Sometimes, I guess, forgetting what’s behind us and trudging forward is a good thing. It’s in all the advice columns, and it comprises most of the messages in social media.
What’s past is past and what’s done is done. Keep moving forward, away from the rain and into the sun. Catchy little things like that. Of course, I just made that up. But you see how easy it is to say. And I guess it’s a good message to receive. After all, everything that’s ever going to happen to us still lies ahead.
It’s the stuff behind us, though, that haunts us; the stuff in our rear view that shades our own outlook on our future. Or maybe even how others will forever see us if they are privy to our past deeds.
But should we completely forget to look back there? Should we intentionally decide to ignore what’s behind us?
The dude who backed out in front of me today did just that. Luckily, I was looking forward while he wasn’t looking backward and there was no collision with his past into my future. In fact, there were at least two whole inches separating us. And he just kept going, never once hitting the brake.
Later, an arrogant dude in another parking lot just assumed that his present and future would be okay as long as the other guy in his great big truck was watching behind him as he was backing out. The walker was counting on it; had banked his very life on the idea that the driver would be looking backward while he himself plunged forward without ever slowing down, eyeballing the driver the whole time.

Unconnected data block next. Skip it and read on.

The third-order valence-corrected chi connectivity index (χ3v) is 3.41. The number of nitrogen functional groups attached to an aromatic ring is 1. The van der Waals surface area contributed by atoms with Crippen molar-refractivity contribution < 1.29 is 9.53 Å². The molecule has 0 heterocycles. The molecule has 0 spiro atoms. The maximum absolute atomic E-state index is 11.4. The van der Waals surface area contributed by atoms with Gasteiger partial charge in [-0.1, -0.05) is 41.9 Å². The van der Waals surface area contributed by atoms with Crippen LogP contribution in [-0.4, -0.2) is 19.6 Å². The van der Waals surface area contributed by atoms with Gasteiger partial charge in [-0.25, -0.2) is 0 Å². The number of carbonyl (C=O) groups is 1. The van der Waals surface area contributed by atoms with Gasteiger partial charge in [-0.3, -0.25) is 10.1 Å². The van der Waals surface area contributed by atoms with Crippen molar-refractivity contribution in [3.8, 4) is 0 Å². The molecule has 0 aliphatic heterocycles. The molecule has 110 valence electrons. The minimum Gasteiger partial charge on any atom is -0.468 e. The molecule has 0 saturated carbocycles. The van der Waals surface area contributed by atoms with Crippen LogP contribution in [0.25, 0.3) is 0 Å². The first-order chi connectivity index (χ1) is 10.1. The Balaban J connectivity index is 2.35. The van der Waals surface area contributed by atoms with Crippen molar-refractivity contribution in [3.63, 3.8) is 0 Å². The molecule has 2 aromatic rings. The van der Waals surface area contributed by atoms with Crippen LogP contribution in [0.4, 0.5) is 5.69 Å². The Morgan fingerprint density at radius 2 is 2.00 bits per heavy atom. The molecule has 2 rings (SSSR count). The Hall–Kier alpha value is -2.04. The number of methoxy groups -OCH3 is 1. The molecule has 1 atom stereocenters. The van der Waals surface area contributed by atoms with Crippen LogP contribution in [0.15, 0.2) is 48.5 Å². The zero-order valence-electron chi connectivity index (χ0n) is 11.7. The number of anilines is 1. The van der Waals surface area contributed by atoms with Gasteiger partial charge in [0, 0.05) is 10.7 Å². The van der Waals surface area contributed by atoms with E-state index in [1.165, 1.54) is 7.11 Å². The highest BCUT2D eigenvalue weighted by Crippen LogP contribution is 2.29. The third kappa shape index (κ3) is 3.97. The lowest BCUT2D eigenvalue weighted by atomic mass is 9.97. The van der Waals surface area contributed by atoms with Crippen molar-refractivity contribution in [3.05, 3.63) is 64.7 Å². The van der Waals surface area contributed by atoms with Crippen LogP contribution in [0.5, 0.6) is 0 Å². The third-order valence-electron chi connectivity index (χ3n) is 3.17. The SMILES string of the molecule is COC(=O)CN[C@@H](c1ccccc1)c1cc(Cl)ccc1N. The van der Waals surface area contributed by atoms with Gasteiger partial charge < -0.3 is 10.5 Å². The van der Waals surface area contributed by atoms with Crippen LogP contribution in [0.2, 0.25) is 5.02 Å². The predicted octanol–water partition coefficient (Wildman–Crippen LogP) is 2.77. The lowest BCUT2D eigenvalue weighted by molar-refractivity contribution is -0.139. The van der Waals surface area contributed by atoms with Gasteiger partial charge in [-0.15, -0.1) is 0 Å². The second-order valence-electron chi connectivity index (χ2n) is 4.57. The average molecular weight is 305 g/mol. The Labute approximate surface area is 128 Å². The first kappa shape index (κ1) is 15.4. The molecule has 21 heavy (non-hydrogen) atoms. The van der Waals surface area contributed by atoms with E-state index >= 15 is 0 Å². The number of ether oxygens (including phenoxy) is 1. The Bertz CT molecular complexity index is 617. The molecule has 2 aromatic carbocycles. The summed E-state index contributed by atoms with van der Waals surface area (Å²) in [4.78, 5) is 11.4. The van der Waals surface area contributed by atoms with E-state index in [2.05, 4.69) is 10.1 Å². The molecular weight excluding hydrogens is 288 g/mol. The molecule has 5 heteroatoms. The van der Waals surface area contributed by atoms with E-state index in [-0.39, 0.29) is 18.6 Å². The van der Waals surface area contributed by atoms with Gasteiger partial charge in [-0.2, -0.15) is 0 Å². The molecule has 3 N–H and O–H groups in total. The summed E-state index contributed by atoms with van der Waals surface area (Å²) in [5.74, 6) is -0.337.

This particular gamble paid off. The truck stopped, thereby ensuring that the walker still had a future.
The walker cursed the driver for not stopping sooner.
I flashed back to my childhood and remembered being taught how to walk through a parking lot, almost hugging the bumpers of the parked cars, and always watching out for the ones that are about to move. I was told to stop and wait for the car to be out of the way before I proceeded. I must’ve been about four or five years old.
That walker today, at what must’ve been forty-something, had either never been taught that particular lesson or otherwise really was that arrogant.
My husband would have muttered something about fools being allowed to procreate had he been with me today to witness the potential disasters. My youngest daughter was with me, and might have had something to say, but she was too busy texting somebody from the passenger seat, oblivious to our surroundings and the dangers they presented.
She’s learning to drive. My mantra while she’s behind the wheel is mostly comprised of, “Watch out for the idiots, and be prepared because they’re everywhere.”
Well, I say everywhere. But today I think they were all congregated in one town, and I think I met them all.
So is there a moral to my story today? Probably, but I’m not sure I can paint that picture. I am just optimistic and sparkly enough to know that my future lies in front of me, and looking back does no good. After all, you can’t see where you’re going if you’re always looking in the wrong direction.
If backward is the direction you’re traveling, please watch out for the idiots who are boldly forging straight ahead and into your path. And please, especially, don’t be that person who doesn’t look where he’s going and forgets to watch out for the person who is already there.
Sometimes forward is in reverse, in which case the rear view mirror is a substantial part of the journey.
And sometimes, every once in a while, we just wish it would rain.